If bendy acrobats are your thing, fasten your safety harness and hold on tight. Sure, Montreal is famous for Cirque du Soleil, but it’s also home to the annual Montreal Completement Cirque and you’ll find spinning Cyr wheel performers, trapeze artists and every manner of performer everywhere. Eye-popping shows were even being staged on the 16-metre-tall steel Giant in downtown Montreal.

I think the best-kept secret, though, has to be the fact that so much of the renowned Montreal International Jazz Festival is free to see — in fact, fully two-thirds of the 350+ shows are unticketed. This summer, thousands attended concerts by the likes of Thundercat, Vance Joy and Ibrahim Maalouf, all gratis.

When I arrived in Quebec City a couple of days later, I learned it’s almost as crazy cheap to attend the Festival d’ete de Quebec. An 11-day transferable pass to 175 concerts this year cost just $140. That works out to less than $13/day to see acts like Green Day, Foo Fighters and Lana Del Ray among others playing on the historic Plains of Abraham. Music lovers, start your 2024 planning now.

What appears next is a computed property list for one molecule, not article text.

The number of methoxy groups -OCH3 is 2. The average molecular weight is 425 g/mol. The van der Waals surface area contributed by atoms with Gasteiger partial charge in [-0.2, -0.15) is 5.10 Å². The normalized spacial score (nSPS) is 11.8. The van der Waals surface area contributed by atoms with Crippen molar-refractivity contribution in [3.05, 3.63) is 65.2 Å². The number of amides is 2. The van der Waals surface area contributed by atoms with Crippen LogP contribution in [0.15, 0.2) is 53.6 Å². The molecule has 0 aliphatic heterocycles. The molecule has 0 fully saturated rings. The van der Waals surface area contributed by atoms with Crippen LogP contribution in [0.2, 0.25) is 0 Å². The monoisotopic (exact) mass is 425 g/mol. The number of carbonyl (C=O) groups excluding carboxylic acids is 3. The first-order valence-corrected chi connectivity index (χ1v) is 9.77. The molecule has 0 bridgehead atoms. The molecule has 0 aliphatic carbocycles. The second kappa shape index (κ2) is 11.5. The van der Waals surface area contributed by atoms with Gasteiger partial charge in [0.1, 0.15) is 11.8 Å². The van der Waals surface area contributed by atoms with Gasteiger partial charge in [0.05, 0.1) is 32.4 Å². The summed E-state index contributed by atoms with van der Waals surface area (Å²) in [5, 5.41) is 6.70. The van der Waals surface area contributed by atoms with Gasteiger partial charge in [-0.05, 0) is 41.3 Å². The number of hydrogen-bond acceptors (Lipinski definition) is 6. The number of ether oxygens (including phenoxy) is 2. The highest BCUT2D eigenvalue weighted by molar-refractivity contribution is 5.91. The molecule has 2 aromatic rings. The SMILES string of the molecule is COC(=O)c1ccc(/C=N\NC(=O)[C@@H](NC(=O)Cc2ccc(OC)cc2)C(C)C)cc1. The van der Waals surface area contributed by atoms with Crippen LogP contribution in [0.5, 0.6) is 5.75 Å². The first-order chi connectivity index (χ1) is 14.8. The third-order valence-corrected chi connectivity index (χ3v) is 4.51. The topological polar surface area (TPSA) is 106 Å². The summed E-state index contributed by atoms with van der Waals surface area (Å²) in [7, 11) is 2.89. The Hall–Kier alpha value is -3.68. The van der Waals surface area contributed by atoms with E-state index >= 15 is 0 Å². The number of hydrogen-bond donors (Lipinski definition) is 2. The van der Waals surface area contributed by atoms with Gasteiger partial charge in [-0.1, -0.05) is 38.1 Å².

Evening concerts are always a bit cooler but to beat the heat in daytime, take a dip in the new infinity pool at Promenade Samuel-De Champlain. The illusion of swimming in the St. Lawrence River is fantastic, and it’s free.

My ebike tour with Tuque & Bicycle Experiences was another fun heat-buster, a ride with history lessons and a pop culture component built in. I even got to see the famous red door popularized by the Korean TV series Guardian: The Lonely and Great God. This “magic portal” (actually the back door of a theatre) has helped spawn a fervour that’s brought thousands of Asian fans to the city.

If you’re intrigued by Indigenous culture, you could easily spend a day or night in Wendake, a Huron-Wendat Nation urban reserve just 15 km from downtown Quebec City. Indigenous tourism is on the rise, and businesses are stepping up to meet the demand. The Hotel-Musee Premieres Nations, with an on-site museum and longhouse, is wrapping up a $13-million rejuvenation to better showcase its brand of experiential hospitality. At Bastien Industries, where moccasins have been made since 1878, owner Jason Picard-Binet is focusing on fashion as the way forward and counting on his company’s reputation to underpin that growth. And Sagamite restaurant, which opened in 1999, continues to win new devotees with its sublime Indigenous menu.